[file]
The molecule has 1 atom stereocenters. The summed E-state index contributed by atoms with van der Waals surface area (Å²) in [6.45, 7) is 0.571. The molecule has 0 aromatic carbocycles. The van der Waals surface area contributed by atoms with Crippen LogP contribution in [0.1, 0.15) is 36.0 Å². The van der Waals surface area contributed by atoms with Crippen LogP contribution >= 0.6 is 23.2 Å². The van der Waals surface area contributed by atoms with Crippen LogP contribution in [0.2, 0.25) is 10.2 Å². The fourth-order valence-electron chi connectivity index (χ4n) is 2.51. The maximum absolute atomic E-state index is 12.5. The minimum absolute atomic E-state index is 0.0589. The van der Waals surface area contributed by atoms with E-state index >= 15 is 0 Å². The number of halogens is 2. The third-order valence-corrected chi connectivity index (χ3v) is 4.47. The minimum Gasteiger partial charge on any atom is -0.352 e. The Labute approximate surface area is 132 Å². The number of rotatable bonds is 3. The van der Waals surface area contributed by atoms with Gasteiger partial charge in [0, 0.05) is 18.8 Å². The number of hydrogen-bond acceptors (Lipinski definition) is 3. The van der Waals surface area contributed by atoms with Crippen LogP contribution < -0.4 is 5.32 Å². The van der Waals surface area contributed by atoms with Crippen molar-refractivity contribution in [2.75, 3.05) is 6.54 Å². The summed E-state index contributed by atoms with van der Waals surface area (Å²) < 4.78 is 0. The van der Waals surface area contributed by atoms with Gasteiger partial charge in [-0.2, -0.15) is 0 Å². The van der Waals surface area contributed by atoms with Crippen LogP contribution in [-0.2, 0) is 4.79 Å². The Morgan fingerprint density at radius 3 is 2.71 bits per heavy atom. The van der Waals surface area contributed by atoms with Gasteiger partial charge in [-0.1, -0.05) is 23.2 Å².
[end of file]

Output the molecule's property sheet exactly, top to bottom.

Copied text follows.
The molecule has 1 atom stereocenters. The summed E-state index contributed by atoms with van der Waals surface area (Å²) in [6.45, 7) is 0.571. The molecule has 0 aromatic carbocycles. The van der Waals surface area contributed by atoms with Crippen LogP contribution in [0.1, 0.15) is 36.0 Å². The van der Waals surface area contributed by atoms with Crippen LogP contribution >= 0.6 is 23.2 Å². The van der Waals surface area contributed by atoms with Crippen LogP contribution in [0.2, 0.25) is 10.2 Å². The fourth-order valence-electron chi connectivity index (χ4n) is 2.51. The maximum absolute atomic E-state index is 12.5. The minimum absolute atomic E-state index is 0.0589. The van der Waals surface area contributed by atoms with E-state index >= 15 is 0 Å². The number of halogens is 2. The third-order valence-corrected chi connectivity index (χ3v) is 4.47. The minimum Gasteiger partial charge on any atom is -0.352 e. The Labute approximate surface area is 132 Å². The number of rotatable bonds is 3. The van der Waals surface area contributed by atoms with Gasteiger partial charge in [0, 0.05) is 18.8 Å². The number of hydrogen-bond acceptors (Lipinski definition) is 3. The van der Waals surface area contributed by atoms with Crippen LogP contribution < -0.4 is 5.32 Å². The van der Waals surface area contributed by atoms with Crippen molar-refractivity contribution in [2.75, 3.05) is 6.54 Å². The summed E-state index contributed by atoms with van der Waals surface area (Å²) < 4.78 is 0. The van der Waals surface area contributed by atoms with Gasteiger partial charge in [-0.2, -0.15) is 0 Å². The van der Waals surface area contributed by atoms with Crippen LogP contribution in [-0.2, 0) is 4.79 Å². The Morgan fingerprint density at radius 3 is 2.71 bits per heavy atom. The van der Waals surface area contributed by atoms with Gasteiger partial charge in [-0.1, -0.05) is 23.2 Å².